The Pediatric Cardiac Surgery Inquest Report



The operation-March 17

On Thursday morning, Vinay underwent a complete repair of a double outlet right ventricle and Tetralogy of Fallot. The operating team is set out in the accompanying chart.

TABLE 6.3: Persons involved in the operation on Vinay Goyal, March 17, 1994
OR team member   Persons involved
Surgeon J. Odim
Surgical assistants B.J. Hancock, I. Al-Githmi (resident)
Anaesthetists J. Swartz, H. Grocott (resident)
Scrub nurses C. Youngson, S. Scott
Circulating nurses C. Weber, B. Zulak, C. McGilton
Perfusionists M. Maas, T. Koga

In 1992 Dr. Kim Duncan had indicated in a letter to Collins that his long-term plan for Vinay called for a homograft reconstruction of the pulmonary valve in two to three years. A homograft reconstruction involves using cadaver heart tissue to reconstruct the valve. The approach Odim took was a transannular reconstruction. In this procedure, the annulus or ring of the valve is sliced open to widen it and a pericardium patch (a patch taken from the patient's own heart sac) is sutured over the slice to keep the passageway enlarged.

Over time, Vinay's pulmonary valve had become atretic (or non-functional). Odim therefore also performed a pulmonary valvectomy-this involves removal of the atretic pulmonary valve leaflets. Odim explained that he chose not to perform a valve replacement such as Duncan had planned because Vinay's anatomy and physiology would not tolerate the resulting transannular repairs and the regurgitation that might result. As well, Odim said that putting in a valve in a small child meant that the child would have to undergo repeated operations as he grew.

In addition, Odim placed a Dacron patch over the VSD, cut away the muscle in the right ventricle, closed the patent foramen ovale and removed the Blalock-Taussig shunts that Duncan had placed in Vinay.

No witness to this Inquest suggested that there was anything inappropriate in the diagnosis or in Odim's surgical plan.

TABLE 6.4: Length of phases of the operation on Vinay Goyal, March 17, 1994
Phase of the operation   Time taken
Induction 1 hour 13 minutes
Total Bypass 4 hours 19 minutes
Aortic cross-clamp 1 hour 33 minutes
Total surgical time 8 hours 7 minutes
Total operating-room time 10 hours 5 minutes

Fifty-five minutes of partial bypass was required before Vinay was completely weaned from the CPB machine. (Partial bypass is used to support the circulation until the heart functions well enough to allow complete separation from bypass.) It took two attempts and use of inotropic drug support before Vinay could be weaned.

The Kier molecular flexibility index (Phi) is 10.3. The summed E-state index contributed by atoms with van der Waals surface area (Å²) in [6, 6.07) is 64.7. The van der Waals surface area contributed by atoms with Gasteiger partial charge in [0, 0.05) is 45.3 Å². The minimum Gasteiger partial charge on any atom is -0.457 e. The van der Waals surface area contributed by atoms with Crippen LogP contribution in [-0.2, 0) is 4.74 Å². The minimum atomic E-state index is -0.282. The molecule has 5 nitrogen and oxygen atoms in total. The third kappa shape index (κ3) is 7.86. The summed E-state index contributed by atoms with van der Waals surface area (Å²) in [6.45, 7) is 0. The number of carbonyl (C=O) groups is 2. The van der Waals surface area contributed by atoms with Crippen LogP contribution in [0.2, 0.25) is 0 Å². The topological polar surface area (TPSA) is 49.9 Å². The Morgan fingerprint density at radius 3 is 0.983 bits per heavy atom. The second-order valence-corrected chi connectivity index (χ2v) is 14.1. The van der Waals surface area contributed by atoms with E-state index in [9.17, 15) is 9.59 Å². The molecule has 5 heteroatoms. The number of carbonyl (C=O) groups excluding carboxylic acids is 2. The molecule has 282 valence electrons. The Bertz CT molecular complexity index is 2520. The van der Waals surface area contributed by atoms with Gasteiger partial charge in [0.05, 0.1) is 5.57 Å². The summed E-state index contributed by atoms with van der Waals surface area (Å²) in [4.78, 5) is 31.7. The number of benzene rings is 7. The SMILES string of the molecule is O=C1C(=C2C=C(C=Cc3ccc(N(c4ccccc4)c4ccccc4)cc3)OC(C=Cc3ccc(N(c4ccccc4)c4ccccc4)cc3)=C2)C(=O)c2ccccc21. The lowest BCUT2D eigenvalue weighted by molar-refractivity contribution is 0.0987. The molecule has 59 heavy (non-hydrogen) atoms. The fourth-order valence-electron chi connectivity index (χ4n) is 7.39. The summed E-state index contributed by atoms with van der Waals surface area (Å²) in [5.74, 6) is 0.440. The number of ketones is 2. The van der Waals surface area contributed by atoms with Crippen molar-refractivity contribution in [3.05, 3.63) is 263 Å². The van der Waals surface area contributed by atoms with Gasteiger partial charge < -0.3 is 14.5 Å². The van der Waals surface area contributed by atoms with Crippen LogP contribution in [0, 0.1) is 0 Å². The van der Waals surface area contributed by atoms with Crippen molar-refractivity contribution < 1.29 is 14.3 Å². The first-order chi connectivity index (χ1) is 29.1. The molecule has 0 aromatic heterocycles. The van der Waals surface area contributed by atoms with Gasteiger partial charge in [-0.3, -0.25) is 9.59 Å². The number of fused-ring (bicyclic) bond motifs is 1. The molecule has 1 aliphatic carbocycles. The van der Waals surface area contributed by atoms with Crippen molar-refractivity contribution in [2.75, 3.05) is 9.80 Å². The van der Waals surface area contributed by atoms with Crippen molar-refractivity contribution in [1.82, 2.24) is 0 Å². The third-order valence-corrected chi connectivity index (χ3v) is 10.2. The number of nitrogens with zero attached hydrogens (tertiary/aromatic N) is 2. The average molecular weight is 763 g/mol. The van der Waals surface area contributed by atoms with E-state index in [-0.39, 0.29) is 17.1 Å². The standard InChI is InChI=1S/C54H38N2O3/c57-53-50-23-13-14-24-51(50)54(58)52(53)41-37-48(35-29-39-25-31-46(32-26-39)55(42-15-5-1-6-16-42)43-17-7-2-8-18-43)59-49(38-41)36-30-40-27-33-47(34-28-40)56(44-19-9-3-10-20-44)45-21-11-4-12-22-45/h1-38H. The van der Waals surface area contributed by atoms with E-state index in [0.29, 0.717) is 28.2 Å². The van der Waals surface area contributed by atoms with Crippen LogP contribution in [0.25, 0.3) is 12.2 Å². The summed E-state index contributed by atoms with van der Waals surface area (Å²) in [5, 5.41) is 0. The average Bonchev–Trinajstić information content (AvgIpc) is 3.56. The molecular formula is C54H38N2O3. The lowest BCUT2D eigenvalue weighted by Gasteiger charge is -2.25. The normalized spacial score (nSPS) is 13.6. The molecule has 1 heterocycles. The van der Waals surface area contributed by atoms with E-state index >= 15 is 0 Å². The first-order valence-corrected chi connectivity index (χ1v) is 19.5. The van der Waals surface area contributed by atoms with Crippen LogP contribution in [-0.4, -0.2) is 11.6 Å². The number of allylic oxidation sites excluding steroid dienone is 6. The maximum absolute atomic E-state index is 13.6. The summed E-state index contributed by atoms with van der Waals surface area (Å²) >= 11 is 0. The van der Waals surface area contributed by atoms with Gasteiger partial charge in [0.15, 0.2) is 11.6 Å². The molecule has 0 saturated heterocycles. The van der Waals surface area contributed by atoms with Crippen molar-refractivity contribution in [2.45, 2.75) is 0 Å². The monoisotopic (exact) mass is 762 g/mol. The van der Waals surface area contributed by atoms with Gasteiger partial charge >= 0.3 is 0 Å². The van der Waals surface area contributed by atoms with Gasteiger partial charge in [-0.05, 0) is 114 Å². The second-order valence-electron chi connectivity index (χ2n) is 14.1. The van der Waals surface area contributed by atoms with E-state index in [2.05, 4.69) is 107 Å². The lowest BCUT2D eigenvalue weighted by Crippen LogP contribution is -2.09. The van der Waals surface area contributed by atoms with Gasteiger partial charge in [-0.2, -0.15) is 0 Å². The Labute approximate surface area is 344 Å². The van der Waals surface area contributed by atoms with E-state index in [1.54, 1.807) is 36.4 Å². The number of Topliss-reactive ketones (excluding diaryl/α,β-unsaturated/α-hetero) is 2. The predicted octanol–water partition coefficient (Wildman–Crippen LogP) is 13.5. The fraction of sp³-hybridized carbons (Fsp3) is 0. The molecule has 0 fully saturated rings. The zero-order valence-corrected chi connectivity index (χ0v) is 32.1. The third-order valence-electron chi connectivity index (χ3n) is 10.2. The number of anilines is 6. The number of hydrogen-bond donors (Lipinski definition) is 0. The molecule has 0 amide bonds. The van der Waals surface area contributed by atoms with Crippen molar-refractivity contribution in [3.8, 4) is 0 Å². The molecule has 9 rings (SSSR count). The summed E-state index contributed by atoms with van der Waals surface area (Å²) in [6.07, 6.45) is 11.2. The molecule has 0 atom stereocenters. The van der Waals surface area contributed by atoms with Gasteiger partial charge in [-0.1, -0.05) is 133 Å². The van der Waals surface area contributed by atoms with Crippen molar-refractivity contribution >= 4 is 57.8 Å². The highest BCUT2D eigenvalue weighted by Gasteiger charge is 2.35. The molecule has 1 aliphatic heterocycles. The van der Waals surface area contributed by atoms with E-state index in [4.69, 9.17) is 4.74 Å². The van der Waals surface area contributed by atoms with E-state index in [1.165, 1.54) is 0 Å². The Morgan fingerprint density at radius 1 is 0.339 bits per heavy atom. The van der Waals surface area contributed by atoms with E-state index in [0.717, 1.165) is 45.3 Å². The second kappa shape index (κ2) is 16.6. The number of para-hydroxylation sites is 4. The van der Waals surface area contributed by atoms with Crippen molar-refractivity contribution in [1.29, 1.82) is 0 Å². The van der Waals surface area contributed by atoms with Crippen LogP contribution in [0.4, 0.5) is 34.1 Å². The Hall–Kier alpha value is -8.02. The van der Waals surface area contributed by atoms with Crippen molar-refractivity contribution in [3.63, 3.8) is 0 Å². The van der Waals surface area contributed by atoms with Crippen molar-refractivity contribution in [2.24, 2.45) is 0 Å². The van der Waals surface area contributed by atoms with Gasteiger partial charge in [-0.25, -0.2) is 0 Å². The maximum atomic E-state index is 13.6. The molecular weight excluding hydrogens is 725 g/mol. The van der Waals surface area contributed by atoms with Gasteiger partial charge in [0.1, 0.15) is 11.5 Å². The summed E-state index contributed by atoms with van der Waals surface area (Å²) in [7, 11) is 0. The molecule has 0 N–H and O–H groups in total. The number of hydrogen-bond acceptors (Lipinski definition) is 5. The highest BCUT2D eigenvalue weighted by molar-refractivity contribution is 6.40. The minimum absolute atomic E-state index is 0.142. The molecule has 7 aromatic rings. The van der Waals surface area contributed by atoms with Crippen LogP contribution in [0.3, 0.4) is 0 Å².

An intra-operative echocardiogram led Giddins to conclude that there was good ventricular performance and an intact VSD patch. However, when transferred to the PICU, Vinay was receiving infusions of three inotropic agents: amrinone, epinephrine and dopamine. The doses of amrinone and epinephrine were moderately large, while the dose of dopamine was relatively low. The use of three inotropes was a sign of the weakened condition of Vinay's heart.

Hudson believed that during the operation there was evidence that the patch had not been successfully applied. One piece of evidence came from the intra-operative measurements of oxygen saturations in various parts of the heart. These measurements showed that the oxygen saturation in the pulmonary artery was ten per cent lower than the level in the right atrium. Such a difference was a sign of a possible leak, leading to shunting. In his report, Hudson wrote:

The most likely site for shunting would be around the VSD patch, because the patent foramen ovale had been closed with sutures. (Exhibit 307, page 3.4)

Hudson also commented on a murmur heard on March 18 in the PICU that also indicated a residual shunt might be present. This murmur had not been heard the day before and was consistent with there being a leak around the patch.



Current Home - Table of Contents - Chapter 6 - The operation-March 17
Next Post-operative course
Previous Pre-operative condition
Section 1 Chapter 1 - Introduction to the Issues
  Chapter 2 - Pediatric Cardiac Issues
  Chapter 3 - The Diagnosis of Pediatric Heart Defects and their Surgical Treatment
  Chapter 4 - The Health Sciences Centre
Section 2 Chapter 5 - Pediatric Cardiac Surgery in Winnipeg 1950-1993
  Chapter 6 - The Restart of Pediatric Cardiac Surgery in 1994
January 1, 1994 to May 17, 1994
  Chapter 7 - The Slowdown
May 17 to September 1994
  Chapter 8 - Events Leading to the Suspension of the Program
September 7, 1994 to December 23, 1994
  Chapter 9 - 1995 - The Aftermath of the Shutdown
January to March, 1995
Section 3 Chapter 10 - Findings and Recommendations
Appendix 1 - Glossary of terms used in this report
Appendix 2 - Parties to the Proceedings and counsel
Appendix 3 - List of witnesses and dates of testimony
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